# Comparing Alternate Seconds in 9/11 Data

In their last word

in a paper entitled *The Global Consciousness Project, Identifying the Source of the Psi: A Response to Nelson and Bancel* in preparation for publication in the Journal of Scientific Exploration, May and Spottiswoode opine as follows:

There is, however, one simple thing that can be done from this point forward that would go a long way to answer the questions raised in our debate. Rather than posting the GCP data for every second, post only, say, the even-numbered seconds. Then data snoopers and data-mining programs can be unleashed with impunity to isolate events that show significant correlations. Among the things we have stipulated is the excellence of the RNG hardware, which means the autocorrelation of non-zero lags is statistically zero. In simple language this means that the data from second to second are independent of each other under the null hypothesis of no effects. When the data mining produces a significant effect on the even-numbered seconds, it must also be seen nearly exactly on the odd-numbered seconds which now act as a formal

within sessioncontrol. Any causal or correlational effects should replicate on a second-by-second basis.

This proposition is simple and easy to understand, and has the further merit that it is in principle easy to check out. As always, however, there are devilish details, which in this case have to do with the blithe disregard of the signal to noise ratio which we know from years of work with this database (indeed any RNG-based psi research) is very small. The evidence clearly indicates effects are much too small to support the M&S prediction that *a significant effect on the even-numbered seconds must also be seen nearly exactly on the odd-numbered seconds.* In addition, while M&S make a confident sounding statement, they do not offer any procedure for testing it. Here we take an exploratory look at some possiblities.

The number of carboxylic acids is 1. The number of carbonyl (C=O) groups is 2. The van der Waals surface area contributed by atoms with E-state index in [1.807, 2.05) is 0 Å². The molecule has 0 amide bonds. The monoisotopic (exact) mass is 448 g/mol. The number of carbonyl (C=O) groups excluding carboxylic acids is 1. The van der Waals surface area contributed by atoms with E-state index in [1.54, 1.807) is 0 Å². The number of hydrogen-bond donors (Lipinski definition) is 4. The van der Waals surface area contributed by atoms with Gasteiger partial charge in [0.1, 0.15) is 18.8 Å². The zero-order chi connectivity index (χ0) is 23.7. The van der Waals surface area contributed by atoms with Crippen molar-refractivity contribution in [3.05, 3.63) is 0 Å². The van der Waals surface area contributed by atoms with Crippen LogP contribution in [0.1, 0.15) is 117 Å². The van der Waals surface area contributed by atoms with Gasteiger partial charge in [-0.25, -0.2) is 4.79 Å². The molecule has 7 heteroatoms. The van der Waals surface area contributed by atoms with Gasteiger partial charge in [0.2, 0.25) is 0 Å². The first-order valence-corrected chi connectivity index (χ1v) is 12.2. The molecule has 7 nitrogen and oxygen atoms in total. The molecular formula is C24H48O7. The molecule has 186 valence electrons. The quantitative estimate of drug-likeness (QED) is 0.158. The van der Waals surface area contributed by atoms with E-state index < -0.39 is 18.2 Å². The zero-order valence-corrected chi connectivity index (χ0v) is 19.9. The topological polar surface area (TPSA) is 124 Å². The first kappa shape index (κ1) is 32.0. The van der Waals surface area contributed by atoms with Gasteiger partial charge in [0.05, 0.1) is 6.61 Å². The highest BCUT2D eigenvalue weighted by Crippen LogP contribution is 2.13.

We know that the average effect size per event is about a third of a standard deviation, which directly implies that we must look at dozens of events comprising 50 or 100 total hours of data to get reliable statistics. It makes sense that a subset of events with unusually strong effects might improve the situation, though it is disingenuous to postulate that causal or correlational effects should replicate on a second-by-second basis. Nevertheless, it seems worthwhile to take a look at a comparison of odd and even seconds in the data for a particularly strong case. This is supported by results from unpublished analyses done several years ago by Peter Bancel, which showed a weak positive correlation for the alternate seconds during events.

In some respects, the terror attacks on September 11 2001 are almost uniquely suited to serve as a sample. The data around the event have been studied more deeply than any other in the database, and there is good evidence of a true effect, not just random fluctuation. We begin with a direct assessment of the question whether odd and even trials (seconds) might be correlated.

The raw data for a selected period showing consistent deviation starting a few hours before the attacks and continuing for two days show a marginally significant correlation. Table 1 presents the results for a linear regression of odd seconds on even seconds for the period beginning roughly 2.5 hours before the first plane hit the WTC and continuing for about 48 hours.